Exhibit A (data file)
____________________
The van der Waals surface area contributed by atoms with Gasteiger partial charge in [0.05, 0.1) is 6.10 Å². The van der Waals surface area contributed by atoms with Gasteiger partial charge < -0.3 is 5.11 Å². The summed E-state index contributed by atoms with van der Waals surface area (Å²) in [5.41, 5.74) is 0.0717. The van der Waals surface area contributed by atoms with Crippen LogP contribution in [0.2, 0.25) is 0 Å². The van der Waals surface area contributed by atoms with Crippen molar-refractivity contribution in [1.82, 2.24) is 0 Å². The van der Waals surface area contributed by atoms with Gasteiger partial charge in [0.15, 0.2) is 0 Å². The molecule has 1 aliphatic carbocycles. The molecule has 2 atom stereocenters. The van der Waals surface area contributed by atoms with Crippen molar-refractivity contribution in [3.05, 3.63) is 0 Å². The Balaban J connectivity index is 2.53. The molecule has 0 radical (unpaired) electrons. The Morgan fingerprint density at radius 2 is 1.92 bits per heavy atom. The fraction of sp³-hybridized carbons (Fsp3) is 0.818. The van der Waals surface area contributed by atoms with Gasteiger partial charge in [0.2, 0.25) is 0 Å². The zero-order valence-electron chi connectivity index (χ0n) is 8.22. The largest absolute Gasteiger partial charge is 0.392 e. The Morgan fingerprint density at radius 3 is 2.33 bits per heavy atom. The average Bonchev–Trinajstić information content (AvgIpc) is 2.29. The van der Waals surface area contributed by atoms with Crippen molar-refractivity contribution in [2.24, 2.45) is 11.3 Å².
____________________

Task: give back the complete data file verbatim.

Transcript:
The van der Waals surface area contributed by atoms with Gasteiger partial charge in [0.05, 0.1) is 6.10 Å². The van der Waals surface area contributed by atoms with Gasteiger partial charge < -0.3 is 5.11 Å². The summed E-state index contributed by atoms with van der Waals surface area (Å²) in [5.41, 5.74) is 0.0717. The van der Waals surface area contributed by atoms with Crippen LogP contribution in [0.2, 0.25) is 0 Å². The van der Waals surface area contributed by atoms with Crippen molar-refractivity contribution in [1.82, 2.24) is 0 Å². The van der Waals surface area contributed by atoms with Gasteiger partial charge in [0.15, 0.2) is 0 Å². The molecule has 1 aliphatic carbocycles. The molecule has 2 atom stereocenters. The van der Waals surface area contributed by atoms with Crippen molar-refractivity contribution in [3.05, 3.63) is 0 Å². The Balaban J connectivity index is 2.53. The molecule has 0 radical (unpaired) electrons. The Morgan fingerprint density at radius 2 is 1.92 bits per heavy atom. The fraction of sp³-hybridized carbons (Fsp3) is 0.818. The van der Waals surface area contributed by atoms with Gasteiger partial charge in [0.2, 0.25) is 0 Å². The zero-order valence-electron chi connectivity index (χ0n) is 8.22. The largest absolute Gasteiger partial charge is 0.392 e. The Morgan fingerprint density at radius 3 is 2.33 bits per heavy atom. The average Bonchev–Trinajstić information content (AvgIpc) is 2.29. The van der Waals surface area contributed by atoms with Crippen molar-refractivity contribution in [2.24, 2.45) is 11.3 Å².